Species caught in 2017: Siamese carp. Striped catfish. Rohu. Mekong catfish. Amazon red tail catfish. Arapaima. Black Minnow Shark. Perch. Chub. Brown Trout. Pike. Bream. Roach. Rudd. Bleak. Common Carp.

Species caught in 2016: Siamese carp. Jullien's golden carp. Striped catfish. Mekong catfish. Amazon red tail catfish. Arapaima. Alligator gar. Rohu. Black Minnow Shark. Roach, Bream, Perch, Ballan Wrasse. Rudd. Common Carp. Pike. Zander. Chub. Bleak.

Species caught in 2015: Brown Trout. Roach. Bream. Terrapin. Eel. Barbel. Pike. Chub.

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  • 4 months later...

I have never actually fallen in, but have got wet on numerous occasions .  By far the commonest was wading an inch or more deeper than my waderr length.  A bit of a laugh in thigh waders, less so in waist waders, and getting a bit hairy in chest waders.  Done that in many rivers and in surf.  If you ever don chest waders It is very important to invest in a good stout wading staff, both for feeling your way in a rocky river, and providing a third leg in a dodgy current or surf.  Once you get chest deep it is easy to get knocked off your feet  by a wave or a current surge.  At 86+ my wading days are well and truly over,

Have also had to swim for it as a result of a canoe  collision - a canoe shot out from a side stream and rode over our stern and Norma's leg.  (Incidentally Tigger this was in Madagascar, not the Amazon)    there is an account somewhere in the AN archives.

I have however once been washed in.  There was e deep pool into which the water ran through a culvert . Just where the culvert entered was screened by overhanging trees and bushes, so the only way to fish that spot was to approach through the culvert which was brick-lined.  This I did in pair of rubber-doled thigh waders.   Slipped on the slimy bricks, which deposited me on my gluteal adiposities (fat a### in English) blocking the culvert and promoting a build-up of water behind me. This washed me out into the pool.  I remember thinking how ridiculous the incident was, and burst out laughing as I was washed in. Got out easily enough (did you know it is perfectly possible to swim whilst holding a fishing rod ?)'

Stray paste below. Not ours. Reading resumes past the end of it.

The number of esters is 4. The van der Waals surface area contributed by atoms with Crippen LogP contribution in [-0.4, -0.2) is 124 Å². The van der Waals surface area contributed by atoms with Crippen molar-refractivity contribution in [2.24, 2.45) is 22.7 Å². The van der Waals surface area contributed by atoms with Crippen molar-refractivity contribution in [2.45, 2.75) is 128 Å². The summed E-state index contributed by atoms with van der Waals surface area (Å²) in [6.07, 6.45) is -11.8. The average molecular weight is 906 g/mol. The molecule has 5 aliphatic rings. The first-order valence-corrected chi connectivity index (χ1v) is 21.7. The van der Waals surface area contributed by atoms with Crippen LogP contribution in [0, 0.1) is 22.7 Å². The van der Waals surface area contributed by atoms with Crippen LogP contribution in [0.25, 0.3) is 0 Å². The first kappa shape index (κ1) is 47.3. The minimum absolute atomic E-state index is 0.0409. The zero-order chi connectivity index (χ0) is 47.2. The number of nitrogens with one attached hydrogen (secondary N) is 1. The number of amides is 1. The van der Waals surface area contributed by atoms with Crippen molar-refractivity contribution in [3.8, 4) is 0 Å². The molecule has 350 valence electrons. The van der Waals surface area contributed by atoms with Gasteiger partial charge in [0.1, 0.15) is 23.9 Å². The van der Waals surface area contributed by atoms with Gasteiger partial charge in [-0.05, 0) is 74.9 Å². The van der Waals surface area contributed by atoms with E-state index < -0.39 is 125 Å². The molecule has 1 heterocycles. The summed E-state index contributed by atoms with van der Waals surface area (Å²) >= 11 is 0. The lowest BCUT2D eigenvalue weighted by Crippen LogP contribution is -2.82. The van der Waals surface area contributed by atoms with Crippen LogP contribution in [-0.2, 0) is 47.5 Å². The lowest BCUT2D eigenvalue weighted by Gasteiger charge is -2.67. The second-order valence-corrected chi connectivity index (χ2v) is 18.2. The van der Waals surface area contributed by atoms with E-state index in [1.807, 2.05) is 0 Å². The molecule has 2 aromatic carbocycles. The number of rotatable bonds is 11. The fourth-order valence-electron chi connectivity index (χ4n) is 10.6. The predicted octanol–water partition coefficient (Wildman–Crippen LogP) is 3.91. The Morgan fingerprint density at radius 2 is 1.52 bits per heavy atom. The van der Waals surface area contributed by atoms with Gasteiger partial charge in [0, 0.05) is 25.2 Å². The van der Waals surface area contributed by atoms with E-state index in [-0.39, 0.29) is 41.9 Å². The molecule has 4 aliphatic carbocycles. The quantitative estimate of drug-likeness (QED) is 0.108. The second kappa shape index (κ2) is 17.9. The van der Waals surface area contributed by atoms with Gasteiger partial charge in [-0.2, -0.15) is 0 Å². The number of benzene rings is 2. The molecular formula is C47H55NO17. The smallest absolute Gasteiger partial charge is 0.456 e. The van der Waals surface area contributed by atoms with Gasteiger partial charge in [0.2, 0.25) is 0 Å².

Edited by Vagabond
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World species 471 : UK species 105 : English species 95 .

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My best "near miss" was while spinning for trout on Dowles Brook before fishing the Severn.

It had been raining and was a little muddy, so when I stepped onto the slope/path down to the brook, I slipped but somehow managed to stay upright all the way to the bottom - a ride of about 20 feet.

A mate did a similar trick on the main river one April. He didn't stay upright though. He slid down the bank feet first and deposited himself up to his neck in the river. This was a particularly skilful move as he only had a foot of water to do it in.

Species caught in 2020: Barbel. European Eel. Bleak. Perch. Pike.

Species caught in 2019: Pike. Bream. Tench. Chub. Common Carp. European Eel. Barbel. Bleak. Dace.

Species caught in 2018: Perch. Bream. Rainbow Trout. Brown Trout. Chub. Roach. Carp. European Eel.

Species caught in 2017: Siamese carp. Striped catfish. Rohu. Mekong catfish. Amazon red tail catfish. Arapaima. Black Minnow Shark. Perch. Chub. Brown Trout. Pike. Bream. Roach. Rudd. Bleak. Common Carp.

Species caught in 2016: Siamese carp. Jullien's golden carp. Striped catfish. Mekong catfish. Amazon red tail catfish. Arapaima. Alligator gar. Rohu. Black Minnow Shark. Roach, Bream, Perch, Ballan Wrasse. Rudd. Common Carp. Pike. Zander. Chub. Bleak.

Species caught in 2015: Brown Trout. Roach. Bream. Terrapin. Eel. Barbel. Pike. Chub.